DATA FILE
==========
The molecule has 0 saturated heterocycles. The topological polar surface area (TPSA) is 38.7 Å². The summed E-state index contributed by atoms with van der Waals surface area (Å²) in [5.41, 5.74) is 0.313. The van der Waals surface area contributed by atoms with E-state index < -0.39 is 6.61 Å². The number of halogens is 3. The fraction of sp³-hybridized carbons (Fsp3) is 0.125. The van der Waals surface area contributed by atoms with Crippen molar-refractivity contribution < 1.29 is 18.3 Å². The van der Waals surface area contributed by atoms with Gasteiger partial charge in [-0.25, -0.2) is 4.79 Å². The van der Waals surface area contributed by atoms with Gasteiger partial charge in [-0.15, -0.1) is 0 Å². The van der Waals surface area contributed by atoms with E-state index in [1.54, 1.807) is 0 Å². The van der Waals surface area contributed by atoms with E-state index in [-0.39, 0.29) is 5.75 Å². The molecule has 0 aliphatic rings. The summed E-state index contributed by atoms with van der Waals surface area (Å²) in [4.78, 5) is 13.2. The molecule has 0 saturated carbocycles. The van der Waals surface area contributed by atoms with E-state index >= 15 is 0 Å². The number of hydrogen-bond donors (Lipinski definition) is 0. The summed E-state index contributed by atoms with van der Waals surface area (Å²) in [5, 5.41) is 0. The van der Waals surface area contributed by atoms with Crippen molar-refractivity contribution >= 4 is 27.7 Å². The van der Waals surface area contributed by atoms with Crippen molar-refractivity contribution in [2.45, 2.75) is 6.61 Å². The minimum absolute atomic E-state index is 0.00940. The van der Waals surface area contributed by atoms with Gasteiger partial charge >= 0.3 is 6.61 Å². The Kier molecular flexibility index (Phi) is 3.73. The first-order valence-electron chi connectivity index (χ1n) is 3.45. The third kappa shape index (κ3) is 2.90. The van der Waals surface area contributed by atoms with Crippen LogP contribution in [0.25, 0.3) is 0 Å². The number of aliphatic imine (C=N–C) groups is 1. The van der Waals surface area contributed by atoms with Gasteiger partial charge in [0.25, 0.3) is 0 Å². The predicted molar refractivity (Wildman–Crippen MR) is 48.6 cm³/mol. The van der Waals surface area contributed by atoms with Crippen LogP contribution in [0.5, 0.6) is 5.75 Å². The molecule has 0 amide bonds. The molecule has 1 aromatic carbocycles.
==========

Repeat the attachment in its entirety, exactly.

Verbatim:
The molecule has 0 saturated heterocycles. The topological polar surface area (TPSA) is 38.7 Å². The summed E-state index contributed by atoms with van der Waals surface area (Å²) in [5.41, 5.74) is 0.313. The van der Waals surface area contributed by atoms with E-state index < -0.39 is 6.61 Å². The number of halogens is 3. The fraction of sp³-hybridized carbons (Fsp3) is 0.125. The van der Waals surface area contributed by atoms with Crippen molar-refractivity contribution < 1.29 is 18.3 Å². The van der Waals surface area contributed by atoms with Gasteiger partial charge in [-0.25, -0.2) is 4.79 Å². The van der Waals surface area contributed by atoms with Gasteiger partial charge in [-0.15, -0.1) is 0 Å². The van der Waals surface area contributed by atoms with E-state index in [1.54, 1.807) is 0 Å². The van der Waals surface area contributed by atoms with E-state index in [-0.39, 0.29) is 5.75 Å². The molecule has 0 aliphatic rings. The summed E-state index contributed by atoms with van der Waals surface area (Å²) in [4.78, 5) is 13.2. The molecule has 0 saturated carbocycles. The van der Waals surface area contributed by atoms with E-state index >= 15 is 0 Å². The number of hydrogen-bond donors (Lipinski definition) is 0. The summed E-state index contributed by atoms with van der Waals surface area (Å²) in [5, 5.41) is 0. The van der Waals surface area contributed by atoms with Crippen molar-refractivity contribution >= 4 is 27.7 Å². The van der Waals surface area contributed by atoms with Crippen molar-refractivity contribution in [2.45, 2.75) is 6.61 Å². The minimum absolute atomic E-state index is 0.00940. The van der Waals surface area contributed by atoms with Gasteiger partial charge >= 0.3 is 6.61 Å². The Kier molecular flexibility index (Phi) is 3.73. The first-order valence-electron chi connectivity index (χ1n) is 3.45. The third kappa shape index (κ3) is 2.90. The van der Waals surface area contributed by atoms with Crippen LogP contribution in [0.25, 0.3) is 0 Å². The number of aliphatic imine (C=N–C) groups is 1. The van der Waals surface area contributed by atoms with Gasteiger partial charge in [0.25, 0.3) is 0 Å². The predicted molar refractivity (Wildman–Crippen MR) is 48.6 cm³/mol. The van der Waals surface area contributed by atoms with Crippen LogP contribution in [0.5, 0.6) is 5.75 Å². The molecule has 0 amide bonds. The molecule has 1 aromatic carbocycles.